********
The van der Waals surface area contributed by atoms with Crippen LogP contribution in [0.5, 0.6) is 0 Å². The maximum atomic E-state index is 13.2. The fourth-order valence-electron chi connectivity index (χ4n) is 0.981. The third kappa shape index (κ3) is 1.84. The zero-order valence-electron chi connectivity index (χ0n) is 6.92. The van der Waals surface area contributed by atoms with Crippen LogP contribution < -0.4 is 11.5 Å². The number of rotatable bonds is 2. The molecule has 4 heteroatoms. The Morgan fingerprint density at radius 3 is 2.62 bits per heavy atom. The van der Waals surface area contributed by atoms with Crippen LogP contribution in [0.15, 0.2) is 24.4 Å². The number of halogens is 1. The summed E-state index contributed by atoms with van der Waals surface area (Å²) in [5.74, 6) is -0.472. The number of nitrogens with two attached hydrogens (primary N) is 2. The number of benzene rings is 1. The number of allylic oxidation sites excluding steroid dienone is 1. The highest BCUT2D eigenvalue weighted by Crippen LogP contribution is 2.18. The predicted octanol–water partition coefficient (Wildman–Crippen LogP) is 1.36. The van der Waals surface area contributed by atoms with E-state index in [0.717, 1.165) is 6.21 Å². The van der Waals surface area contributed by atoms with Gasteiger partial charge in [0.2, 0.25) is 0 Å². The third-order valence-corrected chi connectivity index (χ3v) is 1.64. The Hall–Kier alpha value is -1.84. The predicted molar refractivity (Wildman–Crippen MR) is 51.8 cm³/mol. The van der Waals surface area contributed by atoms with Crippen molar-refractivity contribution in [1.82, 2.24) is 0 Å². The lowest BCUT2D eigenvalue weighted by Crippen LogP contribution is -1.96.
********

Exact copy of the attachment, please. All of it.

The van der Waals surface area contributed by atoms with Crippen LogP contribution in [0.5, 0.6) is 0 Å². The maximum atomic E-state index is 13.2. The fourth-order valence-electron chi connectivity index (χ4n) is 0.981. The third kappa shape index (κ3) is 1.84. The zero-order valence-electron chi connectivity index (χ0n) is 6.92. The van der Waals surface area contributed by atoms with Crippen LogP contribution < -0.4 is 11.5 Å². The number of rotatable bonds is 2. The molecule has 4 heteroatoms. The Morgan fingerprint density at radius 3 is 2.62 bits per heavy atom. The van der Waals surface area contributed by atoms with Crippen LogP contribution in [0.15, 0.2) is 24.4 Å². The number of halogens is 1. The summed E-state index contributed by atoms with van der Waals surface area (Å²) in [5.74, 6) is -0.472. The number of nitrogens with two attached hydrogens (primary N) is 2. The number of benzene rings is 1. The number of allylic oxidation sites excluding steroid dienone is 1. The highest BCUT2D eigenvalue weighted by Crippen LogP contribution is 2.18. The predicted octanol–water partition coefficient (Wildman–Crippen LogP) is 1.36. The van der Waals surface area contributed by atoms with E-state index in [0.717, 1.165) is 6.21 Å². The van der Waals surface area contributed by atoms with Gasteiger partial charge in [0.2, 0.25) is 0 Å². The third-order valence-corrected chi connectivity index (χ3v) is 1.64. The Hall–Kier alpha value is -1.84. The predicted molar refractivity (Wildman–Crippen MR) is 51.8 cm³/mol. The van der Waals surface area contributed by atoms with Crippen molar-refractivity contribution in [1.82, 2.24) is 0 Å². The lowest BCUT2D eigenvalue weighted by Crippen LogP contribution is -1.96.